Imagine three points in space. Join them up with lines to form a triangle, then fill that triangle in red. Congratulations, you've just rendered a polygon in the same way a graphics card does!
Essentially, this is how polygon graphics work: joining lots of points in space (vertexes) together, and filling the space between them (polygons) with colors (textures).
If we were to make a cube, we'd need 8 vertexes (the corners), and fill the space between them with six four-sided polygons. We never "see" vertexes – they're just the points in space, we only see the polygons between them.
Here's a video of how texture painting on vertexes/polygons works:
Voxel technology basically says: we want points in space that we can see. Voxels can be thought of as being visible points in 3d space, and are somewhat analgous to a 2-dimensional pixel.
Additionally, voxels can contain properties in much the way vertexes do and (depending on the engine and environment) can serve to decrease graphics acceleration requirements. These advantages aren't free, though.
Well that seems easy, why don't we use voxels for everything?
The voxel approach introduces a number of problems. Firstly, to fill our screen, our voxels must either be very large or numerous (we need LOTS of voxels to fill the screen).
The former is the easiest solution, and you can see this in action in games like 3D Dot Game Heroes, where the voxels themselves are large cubes with a single colour. The limitation here is the aesthetic must naturally be heavily stylized, since our world is not made out of big cubes!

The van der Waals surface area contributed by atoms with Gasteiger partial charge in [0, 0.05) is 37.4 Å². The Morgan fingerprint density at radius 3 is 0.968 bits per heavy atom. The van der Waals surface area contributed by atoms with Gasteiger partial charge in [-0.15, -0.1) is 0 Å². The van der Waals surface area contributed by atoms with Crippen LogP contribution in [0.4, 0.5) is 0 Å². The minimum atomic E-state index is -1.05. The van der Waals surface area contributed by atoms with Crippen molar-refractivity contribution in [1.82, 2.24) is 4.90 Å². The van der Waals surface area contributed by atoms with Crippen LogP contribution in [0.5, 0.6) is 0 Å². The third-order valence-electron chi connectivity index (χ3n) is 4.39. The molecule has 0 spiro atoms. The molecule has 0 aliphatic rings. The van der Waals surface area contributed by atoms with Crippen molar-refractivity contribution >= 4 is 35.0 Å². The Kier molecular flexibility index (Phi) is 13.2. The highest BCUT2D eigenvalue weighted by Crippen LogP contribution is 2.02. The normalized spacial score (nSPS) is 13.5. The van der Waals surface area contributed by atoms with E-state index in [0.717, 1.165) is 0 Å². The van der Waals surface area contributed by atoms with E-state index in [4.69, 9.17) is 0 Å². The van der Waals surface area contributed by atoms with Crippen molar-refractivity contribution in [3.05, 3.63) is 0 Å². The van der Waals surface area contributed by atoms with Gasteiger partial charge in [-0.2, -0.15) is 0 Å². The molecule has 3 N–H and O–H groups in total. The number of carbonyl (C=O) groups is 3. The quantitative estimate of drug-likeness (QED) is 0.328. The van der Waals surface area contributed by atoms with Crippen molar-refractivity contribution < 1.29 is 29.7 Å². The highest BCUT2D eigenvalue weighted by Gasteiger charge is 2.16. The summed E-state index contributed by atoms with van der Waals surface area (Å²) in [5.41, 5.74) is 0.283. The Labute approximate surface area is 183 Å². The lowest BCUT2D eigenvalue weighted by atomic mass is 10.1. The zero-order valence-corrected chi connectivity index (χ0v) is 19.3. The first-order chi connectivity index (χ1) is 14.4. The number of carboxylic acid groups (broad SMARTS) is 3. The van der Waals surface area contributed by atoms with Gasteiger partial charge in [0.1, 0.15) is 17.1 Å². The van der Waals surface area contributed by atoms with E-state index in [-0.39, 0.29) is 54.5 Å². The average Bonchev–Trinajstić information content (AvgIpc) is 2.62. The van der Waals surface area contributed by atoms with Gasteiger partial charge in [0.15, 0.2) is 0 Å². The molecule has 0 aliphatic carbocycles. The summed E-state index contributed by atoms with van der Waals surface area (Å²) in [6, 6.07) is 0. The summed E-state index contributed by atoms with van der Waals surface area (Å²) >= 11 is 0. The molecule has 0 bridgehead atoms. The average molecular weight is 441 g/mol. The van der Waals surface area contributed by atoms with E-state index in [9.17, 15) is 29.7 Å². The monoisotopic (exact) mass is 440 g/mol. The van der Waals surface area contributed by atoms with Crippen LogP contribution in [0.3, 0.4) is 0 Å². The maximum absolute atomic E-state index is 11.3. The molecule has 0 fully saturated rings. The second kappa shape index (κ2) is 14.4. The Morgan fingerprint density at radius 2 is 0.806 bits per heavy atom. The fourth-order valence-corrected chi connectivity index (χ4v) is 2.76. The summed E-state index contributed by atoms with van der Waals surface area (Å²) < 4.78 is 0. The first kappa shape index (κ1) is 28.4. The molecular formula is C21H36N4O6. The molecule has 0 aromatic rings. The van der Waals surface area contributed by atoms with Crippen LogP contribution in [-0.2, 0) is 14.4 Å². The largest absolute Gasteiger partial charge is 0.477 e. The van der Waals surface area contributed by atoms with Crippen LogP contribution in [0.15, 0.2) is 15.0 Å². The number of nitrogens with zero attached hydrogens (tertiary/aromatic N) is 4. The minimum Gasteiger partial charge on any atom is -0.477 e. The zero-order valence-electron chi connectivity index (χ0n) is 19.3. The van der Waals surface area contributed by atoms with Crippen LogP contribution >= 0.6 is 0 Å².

The latter - having loads of voxels - allows for superb accuracy and realism, but the sheer number of voxels required to make something NOT look like a big cubey mess introduces even more problems. Sure, computers are good at "the maths," but asking a computer to calculate the position of literally billions of points in space, thirty times per second, is asking quite a lot.
Voxels also fall short in animation and memory usage in realistic models, making them tough to use without any backing from polygons and vertexes, which are presently preferential for animations. Characters and mobs, for instance, are better candidates for the vertex approach than the voxel approach, while terrain makes a nice match for voxels. These aren't hard rules - they can be mixed and matched quite effectively (discussed below).
While companies like Unlimited Detail claim to have found a solution to the problem of displaying lots of voxels at once, other issues remain: Realistic voxel models typically require hundreds of times the number of voxels than a polygonal model would need in vertexes, putting a huge strain on the memory and CPU to crunch all those numbers, and can only practically be done by limiting the number of different models so that the same ones can be used again and again, which becomes apparent after the first few grains of dirt or instanced vegetation patches.
There is another approach to modeling called "voxel sculpting" or "digital sculpting" (perhaps a future article), which allows the artist more freedom of design when creating a model. Using the right tools, a voxel-sculpted model can later be retopologized. Simply for purposes of demonstrating that voxels are not, in fact, only used in cubey games, here's a Mindflayer:
So what does it mean for games today?
Well, it means that game developers have diverse approaches to art and programming that allow them to tailor games to their features. The best games blend multiple methodologies and technologies (where possible) to yield unique content and innovative mechanical or artistic design. Is one better than the other? Presently, not really - it's not a matter of choosing voxels over vertexes. Both have their advantages and disadvantages, and good developers mix as much as possible.
Voxels are "in" with the indie crowd right now - hence the number of games mentioned above - and although many of these games utilize voxels in cube-like form, it's important to note that they can take on virtually any shape (spheres included). There is a certain style to the cube look, though.
Besides, can you imagine a spherical Minecraft? That'd be as much of a sin as a spherical lego.
-Mike "mikemike37" Pickton with Steve "Lelldorianx" Burke